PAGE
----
Today kicked off Montpelier Poem City, a month-long celebration of poetry.
Part of that celebration includes poems posted for the duration at various businesses and part of that posted includes two of my efforts: “Father and Son” at Kellogg Hubbard Library and “My Personal Town” at Heney Realtors.
Normally I would be excited. And I am excited. Of course I am. How could I not be?
Writing is my passion and is something that I do on a daily basis, regardless of whether or not any of that daily makes its way to readers. And here are all kinds of fun-sounding, writing-related things happening that should-would fuel my excitement. And they do.
It’s been a difficult year. Is a difficult year.
The kind of difficult where the time demands of eking out something falling far short of a living will make it impossible to attend many of the events. The kind of difficult that makes the non-eking time spent in a funk of despair that is an obstacle all its own to attendance. The kind of difficult that leads to large gaps of time between blogs; time that is filled with being stressed, overwhelmed, and otherwise not in a good frame of mind.
And sure, I know that is when I probably should be creating the most, turning that difficult into art; god knows there are many things therein to write about.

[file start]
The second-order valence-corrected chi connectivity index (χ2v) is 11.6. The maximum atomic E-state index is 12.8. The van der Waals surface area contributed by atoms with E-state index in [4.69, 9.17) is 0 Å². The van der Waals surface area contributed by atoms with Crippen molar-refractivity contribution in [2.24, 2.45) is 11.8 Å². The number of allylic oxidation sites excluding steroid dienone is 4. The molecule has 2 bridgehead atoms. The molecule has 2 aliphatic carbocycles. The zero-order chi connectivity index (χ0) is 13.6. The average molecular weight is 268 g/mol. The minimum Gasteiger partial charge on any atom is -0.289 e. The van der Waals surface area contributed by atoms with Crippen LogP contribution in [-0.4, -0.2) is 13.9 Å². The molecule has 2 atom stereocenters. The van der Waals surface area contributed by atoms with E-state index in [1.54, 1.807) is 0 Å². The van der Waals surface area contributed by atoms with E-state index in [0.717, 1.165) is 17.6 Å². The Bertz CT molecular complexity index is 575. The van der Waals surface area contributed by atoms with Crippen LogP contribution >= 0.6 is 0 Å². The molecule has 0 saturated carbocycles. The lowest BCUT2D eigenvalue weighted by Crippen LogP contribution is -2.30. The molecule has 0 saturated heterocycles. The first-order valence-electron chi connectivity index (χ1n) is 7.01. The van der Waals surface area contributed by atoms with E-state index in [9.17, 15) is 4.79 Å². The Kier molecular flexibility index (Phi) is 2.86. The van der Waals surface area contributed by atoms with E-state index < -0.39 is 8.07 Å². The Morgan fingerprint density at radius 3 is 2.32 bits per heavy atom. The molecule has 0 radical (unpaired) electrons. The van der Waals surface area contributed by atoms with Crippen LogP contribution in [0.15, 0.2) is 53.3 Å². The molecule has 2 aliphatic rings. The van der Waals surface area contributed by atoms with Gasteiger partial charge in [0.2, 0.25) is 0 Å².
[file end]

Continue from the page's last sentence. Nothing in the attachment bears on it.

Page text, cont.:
And I think about writing – blogging in particular — about such things, but then I get too depressed about such things to put word one on the page; it being a fine line between adversity firing up one’s creativity and its burning one alive.
I felt pretty burned up today after working all day; like a walking pile of ash.
But I stoked the coals of my soul enough to get me to tonight’s event, where David Budbill spoke about poetry and read some poems, both components worth listening to. Enough so, I ended up purchasing one of his books. Enough so, his remarks should be blogged about.
However, this particular blog isn’t about that. It’s about after that.
A reception followed the kickoff.
I have always admired sculptors who install their work in the public square for anyone to view. Art should be shared; is meant to be shared. The displayed poems are a vast literary installation that is pretty darn nifty.
So I went over to thank Rachel Senechal for putting on the event and say my little sculpture comparison remark. She called me by name, remembering me from the spelling bee. As if this didn’t surprise the hell out of me enough, she mentioned the poem I wrote also by name (Father and Son).
This touched me more than anyone could possibly know, happening at a time when I’m feeling fairly hollowed out most of the time.
I can’t say my soul is fully reconstituted.
But, upon that touching, its ashes have coalesced enough for me to write this, which I will now put up as a blog, thus ending the most recent large time gap.
I should probably thank her for that.
And I hope this blog does so.